You can’t see the curves for all the graphs? | Stiernholm Consulting

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10 Feb

You can’t see the curves for all the graphs?


Datum: 2010-02-10 09:54

Choose a word, any word, and say it out loud to your­self over and over again. After a while it becomes more like a sound than a word and it loos­es its meaning.

I’ve expe­ri­enced a sim­i­lar effect at a few man­age­ment team meet­ings. It may have been the tenth man­age­ment team meet­ing for the year and just after lunch when we’ve come to the chart con­cern­ing how the eighth key fig­ure is evolv­ing; it sud­den­ly becomes dif­fi­cult to sep­a­rate this curve from the last. OK, it’s zigzag­ging its way upwards, but what does it actu­al­ly mean? What con­clu­sions should we draw from that this month, the sol­id curve is drawn just above the dot­ted curve? In spite of my con­fu­sion, it is often I who design those charts in the first place.

Chart-weari­ness or fatigue has appeared. And it’s a pity, since one of the main pur­pos­es of the chart has become ineffective.

The point of vis­i­ble development

One point with show­ing how well we meet the busi­ness’ goals is that we are able to ana­lyze how the busi­ness devel­ops with almost sur­gi­cal pre­ci­sion, and if nec­es­sary, make deci­sions on adjust­ments to the course. A stan­dard chart will suit that pur­pose just fine.

But, anoth­er point or ben­e­fit of a chart is that it can affect our per­son­al behav­ior in var­i­ous ways; either to reignite the fight­ing spir­it with­in us so that we can regain momen­tum and con­tin­ue to work towards meet­ing the objec­tive or, bet­ter up, actu­al­ly win the day and feel sat­is­fied with what we’ve accomplished.

By the way, these things are con­nect­ed – the per­son feel­ing like a win­ner will be more like­ly to meet the objec­tives suc­cess­ful­ly than the one who feels like a los­er. When it comes to this, the actu­al dis­play of how the key fig­ures devel­op has to involve us emo­tion­al­ly and for that pur­pose there may be oth­er, and bet­ter, means than yet anoth­er curvy graph.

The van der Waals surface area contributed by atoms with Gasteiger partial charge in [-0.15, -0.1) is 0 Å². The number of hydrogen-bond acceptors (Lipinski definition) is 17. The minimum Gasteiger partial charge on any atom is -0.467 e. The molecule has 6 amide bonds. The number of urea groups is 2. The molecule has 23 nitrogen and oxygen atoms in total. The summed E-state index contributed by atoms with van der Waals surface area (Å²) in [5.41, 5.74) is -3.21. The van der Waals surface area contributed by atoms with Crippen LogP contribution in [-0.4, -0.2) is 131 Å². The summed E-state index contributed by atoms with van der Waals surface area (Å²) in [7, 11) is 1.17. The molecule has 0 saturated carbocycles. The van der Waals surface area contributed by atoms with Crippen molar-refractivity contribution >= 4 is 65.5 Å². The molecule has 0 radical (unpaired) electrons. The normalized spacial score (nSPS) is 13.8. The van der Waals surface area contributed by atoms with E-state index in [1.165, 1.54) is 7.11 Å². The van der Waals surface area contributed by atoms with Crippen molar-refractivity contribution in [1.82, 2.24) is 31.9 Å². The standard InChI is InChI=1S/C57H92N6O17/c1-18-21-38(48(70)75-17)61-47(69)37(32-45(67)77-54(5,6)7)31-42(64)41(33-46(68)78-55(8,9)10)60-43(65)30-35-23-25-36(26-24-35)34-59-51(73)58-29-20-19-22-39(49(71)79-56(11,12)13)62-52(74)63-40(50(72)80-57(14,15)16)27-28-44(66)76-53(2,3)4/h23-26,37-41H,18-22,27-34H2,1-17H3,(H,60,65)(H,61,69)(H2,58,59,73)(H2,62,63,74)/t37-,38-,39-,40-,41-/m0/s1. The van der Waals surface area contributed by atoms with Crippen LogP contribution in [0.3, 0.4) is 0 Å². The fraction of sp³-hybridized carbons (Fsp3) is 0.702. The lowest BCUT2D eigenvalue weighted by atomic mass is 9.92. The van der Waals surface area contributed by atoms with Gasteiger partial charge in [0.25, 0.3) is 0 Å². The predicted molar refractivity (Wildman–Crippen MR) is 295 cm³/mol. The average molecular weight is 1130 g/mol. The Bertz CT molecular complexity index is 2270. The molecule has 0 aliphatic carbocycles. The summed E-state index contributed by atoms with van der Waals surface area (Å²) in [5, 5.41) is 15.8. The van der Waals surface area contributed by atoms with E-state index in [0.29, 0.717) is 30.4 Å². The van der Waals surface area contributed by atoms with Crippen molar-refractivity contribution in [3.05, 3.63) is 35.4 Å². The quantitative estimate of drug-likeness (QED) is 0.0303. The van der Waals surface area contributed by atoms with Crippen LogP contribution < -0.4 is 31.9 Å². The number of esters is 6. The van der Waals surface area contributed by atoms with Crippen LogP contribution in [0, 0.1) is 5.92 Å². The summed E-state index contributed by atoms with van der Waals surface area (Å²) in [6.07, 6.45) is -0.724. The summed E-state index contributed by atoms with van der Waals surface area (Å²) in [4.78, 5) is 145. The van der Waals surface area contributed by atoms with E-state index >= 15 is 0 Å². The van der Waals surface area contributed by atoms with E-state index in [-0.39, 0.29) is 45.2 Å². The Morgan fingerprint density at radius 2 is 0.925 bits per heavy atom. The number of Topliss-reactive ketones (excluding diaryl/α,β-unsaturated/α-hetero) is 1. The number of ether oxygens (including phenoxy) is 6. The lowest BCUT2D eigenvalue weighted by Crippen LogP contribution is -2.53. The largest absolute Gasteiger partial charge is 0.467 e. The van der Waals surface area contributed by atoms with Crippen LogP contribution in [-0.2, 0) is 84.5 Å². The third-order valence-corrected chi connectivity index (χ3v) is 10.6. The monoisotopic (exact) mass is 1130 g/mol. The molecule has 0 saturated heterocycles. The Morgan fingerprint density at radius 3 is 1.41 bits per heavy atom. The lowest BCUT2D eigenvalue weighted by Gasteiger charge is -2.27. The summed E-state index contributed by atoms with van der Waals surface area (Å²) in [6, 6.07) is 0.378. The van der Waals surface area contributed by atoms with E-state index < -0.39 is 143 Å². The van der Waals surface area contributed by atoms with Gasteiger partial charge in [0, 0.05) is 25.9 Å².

Ring the Bell”

Take a moment to think about the attrac­tion Ring the Bell” found at an amuse­ment park or a fun­fair, you know the one where you swing a large mal­let and hit a piv­ot, mak­ing an indi­ca­tor or puck race up a scale board and, if you are strong enough, hit a bell at the very top. It’s not for noth­ing that this game is designed as a high tow­er. We’re car­ried away see­ing that we’re able to shoot the puck high up in the air and make the bell ring. It wouldn’t have had the same effect if a dig­i­tal dis­play dry­ly had shown 100%”.

How would you visu­al­ize how well your busi­ness suc­ceeds in a fun, inspir­ing and emo­tion­al­ly involv­ing way, so that you real­ly could feel it?

Ver­ti­cal Horse Rac­ing Tracks

Let’s say you pick a wall at the office which many of you see every day. Also choose three to five goals that you want to illus­trate, so it’s easy to dis­tin­guish them. The most appro­pri­ate goals are those con­cern­ing your busi­ness achieve­ments reach­ing a cer­tain lev­el (turnover, mar­gin­al etc.), com­plet­ing a project, or reach­ing a spe­cif­ic milestone.

For every goal, fas­ten a loop near the floor and a sim­i­lar loop just below the ceil­ing and stretch a wire or fish­ing line between the two loops. Make it a dou­ble line, so you’re able to hoist some­thing with it, sim­i­lar to a flag pole. Attach a doc­u­ment clip to each of the two lines and to each clip, attach a plate or sign illus­trat­ing the goal you want to pur­sue. Let the top be equiv­a­lent of 100% goal-achieve­ment and the bot­tom 0%. Adjust the lev­el of the plates so that they rep­re­sent the present lev­el of the 3 – 5 goals.

In a way, it’s sim­i­lar to anoth­er fun­fair attrac­tion, the Horse Rac­ing Tracks, only vertical. 

When the results change, for exam­ple at the turn of the month, hoist the plate to the new, high­er lev­el of achieve­ment. If you reach all the way to the top, call it a day, take the plate down and paste it just below the ceil­ing, next to all the oth­er goals you have pre­vi­ous­ly achieved, like a tro­phy. It’s a nice sym­bol­ic act to actu­al­ly dis­play your accom­plish­ment clear­ly in this way, like a real mile­stone, and not just duly note it before mov­ing on to the next issue or goal. Every morn­ing when you get to the office, you are met by all the achieve­ments you have accom­plished. That will def­i­nite­ly get you going!

How do you do it?

How have you made the progress and devel­op­ment of your busi­ness vis­i­ble for your­self, your col­leagues and pos­si­bly even to your clients? 

That is one of my very favorite ques­tions, so please leave a com­ment below.

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